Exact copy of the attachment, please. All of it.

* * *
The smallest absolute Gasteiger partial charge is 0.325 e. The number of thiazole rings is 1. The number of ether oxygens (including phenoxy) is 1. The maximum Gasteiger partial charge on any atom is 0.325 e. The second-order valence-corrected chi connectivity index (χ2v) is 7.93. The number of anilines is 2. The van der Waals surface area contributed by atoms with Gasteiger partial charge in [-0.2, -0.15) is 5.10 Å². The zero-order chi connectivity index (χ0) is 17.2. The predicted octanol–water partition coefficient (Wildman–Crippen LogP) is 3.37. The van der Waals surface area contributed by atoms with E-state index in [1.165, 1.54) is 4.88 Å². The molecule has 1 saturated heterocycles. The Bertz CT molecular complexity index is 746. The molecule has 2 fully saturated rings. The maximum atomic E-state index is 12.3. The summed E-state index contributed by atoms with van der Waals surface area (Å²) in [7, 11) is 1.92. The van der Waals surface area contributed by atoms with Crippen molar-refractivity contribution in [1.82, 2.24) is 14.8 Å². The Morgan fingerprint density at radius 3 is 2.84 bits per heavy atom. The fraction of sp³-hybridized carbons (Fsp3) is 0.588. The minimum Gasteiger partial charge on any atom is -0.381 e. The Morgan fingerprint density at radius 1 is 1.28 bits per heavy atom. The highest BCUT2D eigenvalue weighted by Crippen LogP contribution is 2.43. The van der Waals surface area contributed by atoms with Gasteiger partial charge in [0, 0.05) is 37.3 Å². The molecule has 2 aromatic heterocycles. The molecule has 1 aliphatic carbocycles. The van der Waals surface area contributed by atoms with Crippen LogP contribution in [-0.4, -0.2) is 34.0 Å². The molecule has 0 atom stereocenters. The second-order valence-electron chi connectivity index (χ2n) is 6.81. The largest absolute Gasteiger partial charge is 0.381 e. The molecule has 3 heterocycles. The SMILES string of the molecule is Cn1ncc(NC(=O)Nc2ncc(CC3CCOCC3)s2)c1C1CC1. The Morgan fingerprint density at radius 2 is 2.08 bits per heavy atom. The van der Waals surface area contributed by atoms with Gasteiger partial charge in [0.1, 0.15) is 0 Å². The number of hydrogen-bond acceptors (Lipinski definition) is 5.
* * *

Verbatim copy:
The smallest absolute Gasteiger partial charge is 0.325 e. The number of thiazole rings is 1. The number of ether oxygens (including phenoxy) is 1. The maximum Gasteiger partial charge on any atom is 0.325 e. The second-order valence-corrected chi connectivity index (χ2v) is 7.93. The number of anilines is 2. The van der Waals surface area contributed by atoms with Gasteiger partial charge in [-0.2, -0.15) is 5.10 Å². The zero-order chi connectivity index (χ0) is 17.2. The predicted octanol–water partition coefficient (Wildman–Crippen LogP) is 3.37. The van der Waals surface area contributed by atoms with E-state index in [1.165, 1.54) is 4.88 Å². The molecule has 1 saturated heterocycles. The Bertz CT molecular complexity index is 746. The molecule has 2 fully saturated rings. The maximum atomic E-state index is 12.3. The summed E-state index contributed by atoms with van der Waals surface area (Å²) in [7, 11) is 1.92. The van der Waals surface area contributed by atoms with Crippen molar-refractivity contribution in [1.82, 2.24) is 14.8 Å². The Morgan fingerprint density at radius 3 is 2.84 bits per heavy atom. The fraction of sp³-hybridized carbons (Fsp3) is 0.588. The minimum Gasteiger partial charge on any atom is -0.381 e. The Morgan fingerprint density at radius 1 is 1.28 bits per heavy atom. The highest BCUT2D eigenvalue weighted by Crippen LogP contribution is 2.43. The van der Waals surface area contributed by atoms with Gasteiger partial charge in [0, 0.05) is 37.3 Å². The molecule has 2 aromatic heterocycles. The molecule has 1 aliphatic carbocycles. The van der Waals surface area contributed by atoms with Crippen LogP contribution in [-0.4, -0.2) is 34.0 Å². The molecule has 0 atom stereocenters. The second-order valence-electron chi connectivity index (χ2n) is 6.81. The largest absolute Gasteiger partial charge is 0.381 e. The molecule has 3 heterocycles. The SMILES string of the molecule is Cn1ncc(NC(=O)Nc2ncc(CC3CCOCC3)s2)c1C1CC1. The Morgan fingerprint density at radius 2 is 2.08 bits per heavy atom. The van der Waals surface area contributed by atoms with Gasteiger partial charge in [0.1, 0.15) is 0 Å². The number of hydrogen-bond acceptors (Lipinski definition) is 5.